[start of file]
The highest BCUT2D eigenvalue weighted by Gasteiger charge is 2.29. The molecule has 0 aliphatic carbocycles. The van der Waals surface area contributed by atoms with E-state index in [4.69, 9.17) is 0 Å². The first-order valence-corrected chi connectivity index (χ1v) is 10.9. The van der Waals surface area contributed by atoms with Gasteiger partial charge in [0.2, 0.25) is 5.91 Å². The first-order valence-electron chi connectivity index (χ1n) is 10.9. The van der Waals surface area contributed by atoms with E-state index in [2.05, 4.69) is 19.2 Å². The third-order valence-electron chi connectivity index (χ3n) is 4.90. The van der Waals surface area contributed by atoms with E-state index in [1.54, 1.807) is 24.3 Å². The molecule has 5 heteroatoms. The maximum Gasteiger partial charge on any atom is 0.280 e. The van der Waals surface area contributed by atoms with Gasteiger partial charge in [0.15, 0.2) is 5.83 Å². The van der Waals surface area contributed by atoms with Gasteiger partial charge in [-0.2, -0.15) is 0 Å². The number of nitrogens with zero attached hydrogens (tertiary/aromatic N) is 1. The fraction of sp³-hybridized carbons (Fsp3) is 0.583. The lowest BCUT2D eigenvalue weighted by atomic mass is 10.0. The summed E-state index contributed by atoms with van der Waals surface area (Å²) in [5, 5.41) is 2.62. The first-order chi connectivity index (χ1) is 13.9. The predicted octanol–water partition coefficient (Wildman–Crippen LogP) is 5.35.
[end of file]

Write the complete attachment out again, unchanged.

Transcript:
The highest BCUT2D eigenvalue weighted by Gasteiger charge is 2.29. The molecule has 0 aliphatic carbocycles. The van der Waals surface area contributed by atoms with E-state index in [4.69, 9.17) is 0 Å². The first-order valence-corrected chi connectivity index (χ1v) is 10.9. The van der Waals surface area contributed by atoms with Gasteiger partial charge in [0.2, 0.25) is 5.91 Å². The first-order valence-electron chi connectivity index (χ1n) is 10.9. The van der Waals surface area contributed by atoms with E-state index in [2.05, 4.69) is 19.2 Å². The third-order valence-electron chi connectivity index (χ3n) is 4.90. The van der Waals surface area contributed by atoms with E-state index in [1.54, 1.807) is 24.3 Å². The molecule has 5 heteroatoms. The maximum Gasteiger partial charge on any atom is 0.280 e. The van der Waals surface area contributed by atoms with Gasteiger partial charge in [0.15, 0.2) is 5.83 Å². The van der Waals surface area contributed by atoms with Gasteiger partial charge in [-0.2, -0.15) is 0 Å². The number of nitrogens with zero attached hydrogens (tertiary/aromatic N) is 1. The fraction of sp³-hybridized carbons (Fsp3) is 0.583. The lowest BCUT2D eigenvalue weighted by atomic mass is 10.0. The summed E-state index contributed by atoms with van der Waals surface area (Å²) in [5, 5.41) is 2.62. The first-order chi connectivity index (χ1) is 13.9. The predicted octanol–water partition coefficient (Wildman–Crippen LogP) is 5.35.